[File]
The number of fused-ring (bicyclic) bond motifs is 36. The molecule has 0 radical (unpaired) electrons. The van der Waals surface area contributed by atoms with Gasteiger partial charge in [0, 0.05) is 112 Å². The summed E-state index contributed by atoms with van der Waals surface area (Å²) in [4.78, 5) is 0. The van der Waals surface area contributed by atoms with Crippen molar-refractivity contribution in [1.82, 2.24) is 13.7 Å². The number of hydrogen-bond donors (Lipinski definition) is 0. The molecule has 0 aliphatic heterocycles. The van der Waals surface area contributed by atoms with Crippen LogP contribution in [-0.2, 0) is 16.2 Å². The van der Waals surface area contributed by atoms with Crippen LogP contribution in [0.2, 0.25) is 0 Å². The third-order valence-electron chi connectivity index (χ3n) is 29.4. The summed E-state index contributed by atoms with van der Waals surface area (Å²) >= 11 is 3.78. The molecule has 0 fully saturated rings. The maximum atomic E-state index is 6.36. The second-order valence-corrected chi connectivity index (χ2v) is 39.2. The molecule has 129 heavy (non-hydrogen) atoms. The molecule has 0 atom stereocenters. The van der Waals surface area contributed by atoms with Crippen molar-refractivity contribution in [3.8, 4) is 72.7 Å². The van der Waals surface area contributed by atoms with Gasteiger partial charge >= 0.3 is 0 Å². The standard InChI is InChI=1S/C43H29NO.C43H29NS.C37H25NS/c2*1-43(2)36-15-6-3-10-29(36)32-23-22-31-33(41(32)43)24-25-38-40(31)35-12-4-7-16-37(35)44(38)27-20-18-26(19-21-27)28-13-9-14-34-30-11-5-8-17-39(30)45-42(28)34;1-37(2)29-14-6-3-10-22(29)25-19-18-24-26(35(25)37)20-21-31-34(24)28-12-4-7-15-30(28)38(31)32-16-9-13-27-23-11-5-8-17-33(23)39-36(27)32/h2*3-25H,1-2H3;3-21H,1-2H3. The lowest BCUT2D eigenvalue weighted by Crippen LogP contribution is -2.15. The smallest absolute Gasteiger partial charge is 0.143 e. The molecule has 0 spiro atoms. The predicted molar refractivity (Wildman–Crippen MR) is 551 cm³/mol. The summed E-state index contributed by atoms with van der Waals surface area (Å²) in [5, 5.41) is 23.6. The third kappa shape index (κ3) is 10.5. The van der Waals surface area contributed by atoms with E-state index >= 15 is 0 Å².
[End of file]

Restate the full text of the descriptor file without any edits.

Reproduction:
The number of fused-ring (bicyclic) bond motifs is 36. The molecule has 0 radical (unpaired) electrons. The van der Waals surface area contributed by atoms with Gasteiger partial charge in [0, 0.05) is 112 Å². The summed E-state index contributed by atoms with van der Waals surface area (Å²) in [4.78, 5) is 0. The van der Waals surface area contributed by atoms with Crippen molar-refractivity contribution in [1.82, 2.24) is 13.7 Å². The number of hydrogen-bond donors (Lipinski definition) is 0. The molecule has 0 aliphatic heterocycles. The van der Waals surface area contributed by atoms with Crippen LogP contribution in [-0.2, 0) is 16.2 Å². The van der Waals surface area contributed by atoms with Crippen LogP contribution in [0.2, 0.25) is 0 Å². The third-order valence-electron chi connectivity index (χ3n) is 29.4. The summed E-state index contributed by atoms with van der Waals surface area (Å²) >= 11 is 3.78. The molecule has 0 fully saturated rings. The maximum atomic E-state index is 6.36. The second-order valence-corrected chi connectivity index (χ2v) is 39.2. The molecule has 129 heavy (non-hydrogen) atoms. The molecule has 0 atom stereocenters. The van der Waals surface area contributed by atoms with Crippen molar-refractivity contribution in [3.8, 4) is 72.7 Å². The van der Waals surface area contributed by atoms with Gasteiger partial charge >= 0.3 is 0 Å². The standard InChI is InChI=1S/C43H29NO.C43H29NS.C37H25NS/c2*1-43(2)36-15-6-3-10-29(36)32-23-22-31-33(41(32)43)24-25-38-40(31)35-12-4-7-16-37(35)44(38)27-20-18-26(19-21-27)28-13-9-14-34-30-11-5-8-17-39(30)45-42(28)34;1-37(2)29-14-6-3-10-22(29)25-19-18-24-26(35(25)37)20-21-31-34(24)28-12-4-7-15-30(28)38(31)32-16-9-13-27-23-11-5-8-17-33(23)39-36(27)32/h2*3-25H,1-2H3;3-21H,1-2H3. The lowest BCUT2D eigenvalue weighted by Crippen LogP contribution is -2.15. The smallest absolute Gasteiger partial charge is 0.143 e. The molecule has 0 spiro atoms. The predicted molar refractivity (Wildman–Crippen MR) is 551 cm³/mol. The summed E-state index contributed by atoms with van der Waals surface area (Å²) in [5, 5.41) is 23.6. The third kappa shape index (κ3) is 10.5. The van der Waals surface area contributed by atoms with E-state index >= 15 is 0 Å².